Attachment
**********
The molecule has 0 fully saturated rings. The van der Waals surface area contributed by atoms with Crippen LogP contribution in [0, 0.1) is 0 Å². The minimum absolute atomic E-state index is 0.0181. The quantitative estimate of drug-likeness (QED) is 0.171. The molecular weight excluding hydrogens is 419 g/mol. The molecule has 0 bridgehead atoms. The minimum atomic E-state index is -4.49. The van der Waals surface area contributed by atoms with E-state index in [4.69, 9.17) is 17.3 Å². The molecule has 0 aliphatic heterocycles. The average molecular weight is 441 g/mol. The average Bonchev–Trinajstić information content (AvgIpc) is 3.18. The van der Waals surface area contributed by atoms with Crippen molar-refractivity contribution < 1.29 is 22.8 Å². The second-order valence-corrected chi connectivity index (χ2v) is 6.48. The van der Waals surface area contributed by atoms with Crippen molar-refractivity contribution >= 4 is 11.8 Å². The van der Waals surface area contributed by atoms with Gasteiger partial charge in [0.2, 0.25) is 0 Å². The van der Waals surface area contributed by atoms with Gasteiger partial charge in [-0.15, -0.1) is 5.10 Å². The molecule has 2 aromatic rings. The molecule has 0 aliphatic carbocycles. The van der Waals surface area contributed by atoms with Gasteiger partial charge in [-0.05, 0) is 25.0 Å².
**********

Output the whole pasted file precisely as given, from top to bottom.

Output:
The molecule has 0 fully saturated rings. The van der Waals surface area contributed by atoms with Crippen LogP contribution in [0, 0.1) is 0 Å². The minimum absolute atomic E-state index is 0.0181. The quantitative estimate of drug-likeness (QED) is 0.171. The molecular weight excluding hydrogens is 419 g/mol. The molecule has 0 bridgehead atoms. The minimum atomic E-state index is -4.49. The van der Waals surface area contributed by atoms with E-state index in [4.69, 9.17) is 17.3 Å². The molecule has 0 aliphatic heterocycles. The average molecular weight is 441 g/mol. The average Bonchev–Trinajstić information content (AvgIpc) is 3.18. The van der Waals surface area contributed by atoms with Crippen molar-refractivity contribution < 1.29 is 22.8 Å². The second-order valence-corrected chi connectivity index (χ2v) is 6.48. The van der Waals surface area contributed by atoms with Crippen molar-refractivity contribution >= 4 is 11.8 Å². The van der Waals surface area contributed by atoms with Gasteiger partial charge in [0.2, 0.25) is 0 Å². The van der Waals surface area contributed by atoms with Gasteiger partial charge in [-0.15, -0.1) is 5.10 Å². The molecule has 2 aromatic rings. The molecule has 0 aliphatic carbocycles. The van der Waals surface area contributed by atoms with Gasteiger partial charge in [-0.05, 0) is 25.0 Å².